OPINION

Nationals policies on climate change 'don't reflect key farming organisations'

DEAL: Nationals members have backed Scott Morrison on net zero emissions by 2050. Picture: Phillip Biggs
DEAL: Nationals members have backed Scott Morrison on net zero emissions by 2050. Picture: Phillip Biggs

Australia is now run by an accountant in a cowboy hat.

On planet politics in Canberra that fella, Barnaby Joyce, has seemingly come to represent our nation's farmers and rural and regional communities.

Scratch the surface, and it's not hard to see why this is simply - to use an appropriate turn of phrase - a load of horse shit.

Firstly, the Nationals in the LNP represent less than 5 per cent of this country's vote.

They have an obscene amount of power and influence beyond their effective representation.

Most Australians now understand when you vote for Scott Morrison you get Barnaby Joyce.

Their policies and positions, especially on tackling climate change, don't reflect key farming organisations like the National Farmers Federation (NFF) and Meat & Livestock Australia.

The powerful NFF was recently ignored when trying to secure a briefing with the Nationals Party during their recent dummy spit over net-zero targets.

The stale, pale and male leader of the Nationals certainly doesn't represent the many dynamic women around the country who work in agriculture, or the innovative young farmers who are the future of this country.

They are also out of touch with farmers who care deeply about the country and protecting the environment.

Groups like Farmers for Climate Action feel abandoned by the Nationals and have formed to fill the void left behind by the toxic politics of self interest in Canberra.

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So how did it get to this point?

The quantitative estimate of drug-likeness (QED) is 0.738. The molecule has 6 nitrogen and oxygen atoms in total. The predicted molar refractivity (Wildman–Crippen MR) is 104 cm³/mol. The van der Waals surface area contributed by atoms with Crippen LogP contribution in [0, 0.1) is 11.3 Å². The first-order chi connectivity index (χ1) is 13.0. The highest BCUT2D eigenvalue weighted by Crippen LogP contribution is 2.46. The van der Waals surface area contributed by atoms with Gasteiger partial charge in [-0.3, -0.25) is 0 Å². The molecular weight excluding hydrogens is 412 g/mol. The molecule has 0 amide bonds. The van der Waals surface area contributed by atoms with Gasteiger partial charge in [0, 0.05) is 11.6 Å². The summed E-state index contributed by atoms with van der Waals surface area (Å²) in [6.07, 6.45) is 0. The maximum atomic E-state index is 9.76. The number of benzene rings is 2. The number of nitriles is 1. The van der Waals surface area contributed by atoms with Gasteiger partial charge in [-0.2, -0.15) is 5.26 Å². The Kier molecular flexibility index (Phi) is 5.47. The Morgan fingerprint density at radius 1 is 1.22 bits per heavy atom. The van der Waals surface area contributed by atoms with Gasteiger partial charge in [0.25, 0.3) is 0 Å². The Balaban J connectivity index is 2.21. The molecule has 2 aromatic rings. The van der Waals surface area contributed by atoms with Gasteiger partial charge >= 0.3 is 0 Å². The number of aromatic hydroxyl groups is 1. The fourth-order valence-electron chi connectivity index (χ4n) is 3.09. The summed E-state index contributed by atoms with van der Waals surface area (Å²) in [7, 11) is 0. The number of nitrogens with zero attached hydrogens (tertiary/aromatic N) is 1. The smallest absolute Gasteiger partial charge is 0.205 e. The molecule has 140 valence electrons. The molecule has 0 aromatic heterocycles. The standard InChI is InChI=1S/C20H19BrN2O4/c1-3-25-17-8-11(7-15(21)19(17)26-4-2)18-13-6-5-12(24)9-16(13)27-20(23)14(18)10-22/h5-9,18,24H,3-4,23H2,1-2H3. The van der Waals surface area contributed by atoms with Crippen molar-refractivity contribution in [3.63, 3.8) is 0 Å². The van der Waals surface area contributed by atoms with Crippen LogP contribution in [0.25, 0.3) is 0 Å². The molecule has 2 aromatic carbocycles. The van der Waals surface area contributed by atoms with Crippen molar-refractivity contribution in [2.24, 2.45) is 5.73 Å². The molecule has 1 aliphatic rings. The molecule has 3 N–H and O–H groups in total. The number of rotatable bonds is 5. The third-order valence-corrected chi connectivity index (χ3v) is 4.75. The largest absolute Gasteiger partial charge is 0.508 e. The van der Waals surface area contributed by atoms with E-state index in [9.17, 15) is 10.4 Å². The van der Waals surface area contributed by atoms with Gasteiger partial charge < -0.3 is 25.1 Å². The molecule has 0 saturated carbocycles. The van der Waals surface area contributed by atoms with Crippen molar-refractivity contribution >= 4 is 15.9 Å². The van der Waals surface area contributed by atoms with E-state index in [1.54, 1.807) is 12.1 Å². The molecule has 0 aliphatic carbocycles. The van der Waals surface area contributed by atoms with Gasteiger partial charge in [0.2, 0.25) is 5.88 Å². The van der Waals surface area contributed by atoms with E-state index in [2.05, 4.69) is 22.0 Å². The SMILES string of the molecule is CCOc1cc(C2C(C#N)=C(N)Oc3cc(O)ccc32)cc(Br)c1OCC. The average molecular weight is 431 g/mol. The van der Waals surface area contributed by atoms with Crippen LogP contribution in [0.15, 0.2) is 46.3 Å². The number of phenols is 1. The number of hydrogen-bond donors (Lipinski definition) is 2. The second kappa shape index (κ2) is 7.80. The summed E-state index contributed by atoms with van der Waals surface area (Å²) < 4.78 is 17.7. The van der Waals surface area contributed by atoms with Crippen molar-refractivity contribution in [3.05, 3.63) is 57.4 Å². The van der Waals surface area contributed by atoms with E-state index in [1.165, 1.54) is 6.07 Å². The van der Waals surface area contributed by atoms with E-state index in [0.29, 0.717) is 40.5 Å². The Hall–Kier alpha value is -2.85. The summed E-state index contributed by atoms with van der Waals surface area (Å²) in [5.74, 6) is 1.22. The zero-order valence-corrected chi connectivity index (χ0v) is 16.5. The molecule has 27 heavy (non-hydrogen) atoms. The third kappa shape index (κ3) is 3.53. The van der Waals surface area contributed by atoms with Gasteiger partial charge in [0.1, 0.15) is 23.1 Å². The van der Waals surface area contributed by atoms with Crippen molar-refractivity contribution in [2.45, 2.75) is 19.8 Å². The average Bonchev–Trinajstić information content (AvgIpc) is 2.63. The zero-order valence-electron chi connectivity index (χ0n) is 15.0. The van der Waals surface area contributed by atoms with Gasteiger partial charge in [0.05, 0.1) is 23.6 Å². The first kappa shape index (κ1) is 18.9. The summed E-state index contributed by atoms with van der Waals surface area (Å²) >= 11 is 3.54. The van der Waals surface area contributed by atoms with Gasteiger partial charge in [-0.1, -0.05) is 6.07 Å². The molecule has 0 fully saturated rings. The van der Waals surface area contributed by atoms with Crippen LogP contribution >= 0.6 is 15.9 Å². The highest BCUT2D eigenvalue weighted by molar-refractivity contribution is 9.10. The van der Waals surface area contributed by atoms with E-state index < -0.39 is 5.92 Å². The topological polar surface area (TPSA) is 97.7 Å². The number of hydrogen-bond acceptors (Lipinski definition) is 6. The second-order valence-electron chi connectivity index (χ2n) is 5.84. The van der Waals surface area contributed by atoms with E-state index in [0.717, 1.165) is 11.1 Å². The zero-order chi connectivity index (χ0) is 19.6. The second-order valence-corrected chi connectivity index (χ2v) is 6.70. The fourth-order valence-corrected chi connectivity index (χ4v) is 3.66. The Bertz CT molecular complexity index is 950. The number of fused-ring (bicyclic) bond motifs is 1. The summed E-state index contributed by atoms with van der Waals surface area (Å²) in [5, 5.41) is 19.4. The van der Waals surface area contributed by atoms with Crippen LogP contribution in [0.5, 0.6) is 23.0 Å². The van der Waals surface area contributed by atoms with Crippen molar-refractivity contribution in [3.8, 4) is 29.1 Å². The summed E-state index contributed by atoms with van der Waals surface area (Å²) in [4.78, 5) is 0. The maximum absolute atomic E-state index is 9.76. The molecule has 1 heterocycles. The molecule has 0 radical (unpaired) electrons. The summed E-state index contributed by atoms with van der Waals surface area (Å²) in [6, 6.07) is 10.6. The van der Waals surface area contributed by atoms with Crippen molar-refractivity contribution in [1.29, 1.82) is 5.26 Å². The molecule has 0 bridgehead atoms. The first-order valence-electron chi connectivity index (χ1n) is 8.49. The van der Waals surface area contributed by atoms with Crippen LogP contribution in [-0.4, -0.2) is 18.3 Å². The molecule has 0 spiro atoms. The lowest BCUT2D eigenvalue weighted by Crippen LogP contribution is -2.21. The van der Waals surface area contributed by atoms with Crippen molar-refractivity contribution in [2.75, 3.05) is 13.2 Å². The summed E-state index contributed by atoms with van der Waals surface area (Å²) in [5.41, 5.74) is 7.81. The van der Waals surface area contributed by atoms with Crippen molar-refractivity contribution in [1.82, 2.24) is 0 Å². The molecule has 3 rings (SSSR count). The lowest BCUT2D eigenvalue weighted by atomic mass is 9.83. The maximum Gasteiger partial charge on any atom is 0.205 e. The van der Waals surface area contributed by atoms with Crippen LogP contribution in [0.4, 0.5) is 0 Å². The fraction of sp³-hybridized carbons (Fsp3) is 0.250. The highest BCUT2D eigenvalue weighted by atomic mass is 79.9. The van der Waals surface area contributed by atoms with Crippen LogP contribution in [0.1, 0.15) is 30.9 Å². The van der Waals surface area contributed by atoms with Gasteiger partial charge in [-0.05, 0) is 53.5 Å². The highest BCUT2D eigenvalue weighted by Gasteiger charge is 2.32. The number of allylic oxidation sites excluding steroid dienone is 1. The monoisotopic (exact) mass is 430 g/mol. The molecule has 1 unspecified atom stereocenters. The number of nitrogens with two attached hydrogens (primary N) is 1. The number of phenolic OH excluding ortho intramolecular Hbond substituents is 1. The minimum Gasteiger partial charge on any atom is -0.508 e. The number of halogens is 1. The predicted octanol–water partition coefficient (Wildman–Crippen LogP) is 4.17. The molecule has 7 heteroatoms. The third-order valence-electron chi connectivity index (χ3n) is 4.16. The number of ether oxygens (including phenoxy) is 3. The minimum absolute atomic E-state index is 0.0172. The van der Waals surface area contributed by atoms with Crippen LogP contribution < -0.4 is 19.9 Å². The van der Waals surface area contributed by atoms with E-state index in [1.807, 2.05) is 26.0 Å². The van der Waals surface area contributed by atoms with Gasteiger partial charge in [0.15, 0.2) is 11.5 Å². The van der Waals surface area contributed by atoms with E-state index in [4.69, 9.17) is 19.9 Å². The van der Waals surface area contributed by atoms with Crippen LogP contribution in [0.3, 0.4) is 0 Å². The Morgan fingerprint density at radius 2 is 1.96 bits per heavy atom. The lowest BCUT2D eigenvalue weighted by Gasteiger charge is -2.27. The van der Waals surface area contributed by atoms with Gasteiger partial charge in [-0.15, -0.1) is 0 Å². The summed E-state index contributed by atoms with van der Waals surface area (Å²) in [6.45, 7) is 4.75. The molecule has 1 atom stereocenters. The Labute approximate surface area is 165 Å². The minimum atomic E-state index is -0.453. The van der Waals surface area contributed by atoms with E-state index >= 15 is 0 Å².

Only recently Nationals Senator Matt Canavan said farmers are no longer his party's core constituents. So, who are then?

A not-so-subtle hint is in the coal dust Mr Canavan rubbed on his face recently for his social media photos.

Yes, there is a lot of symbolism in that, it's the mining industry, in particular the fossil fuel industry.

There is more to this betrayal of farming communities than first meets the eye.

By putting the interest of the LNP's fossil fuel donors before farmers, the LNP is not only selling out their political representation of farming communities but also selling out their future.

The best science tells us no one is more at risk than farmers from climate change.

When it comes to the leadership required to act on the greatest challenge of our time, doing nothing risks everything.

Drought, famine, plague, floods, and heatwaves are already a curse to this country, and you can expect this will get much worse unless we act. Really act.

Committing to net-zero 2050 targets, relying on unicorn technologies not even developed, is not action.

It's another betrayal, an insane and profoundly ignorant betrayal that the Nationals are prioritising a future of digging up and burning the exact dirty fossil fuels which will make parts of this country uninhabitable and unproductive in our lifetimes.

Committing to net-zero 2050 targets, relying on unicorn technologies not even developed, is not action. It's another betrayal.

More and more farmers are looking to Green politics as an alternative.

They understand the costs of inaction far outweigh the LNP scare campaigns on climate action.

ABAREs recently estimated climate change costs Australian farmers on average $30,000 a year.

Whereas soil carbon abatement incentives, enhancing biodiversity, renewal energy uptake, and increasing consumer demands for carbon neutral food and products presents significant economic opportunities.

New crops, new cultivars, new technology, and new regional jobs, all while doing the right thing for the earth. Meanwhile LNP policies such as removing the carbon price has cost farmers over $12b in carbon abatement revenues. Now with tariff retaliation via new trade deals on the cards, the costs to farmers from not having a price on carbon will be even higher.

When stopped by a reporter in Parliament House and asked if Australia should commit to net-zero by 2050, Mr Joyce infamously said: "The one thing I can assure you [is] none of us are going to be in this building in 2050, many of us will be dead".

In other words, he doesn't give a stuff about future generations who will inherit the consequences of his short-term politics, self -interest and power games.

For those Australians who have farmed their land for generations, and understand their legacy and responsibility, is this the kind of leadership you vote for?

Perhaps a simple political target first necessary to achieve meaningful climate action is "Net Zero Nationals in our Federal Government by 2022".

That's what I will be campaigning on.

  • Peter Whish-Wilson, Greens Senator for Tasmania.
This story Nationals are all cowboy hat and no cattle first appeared on The Canberra Times.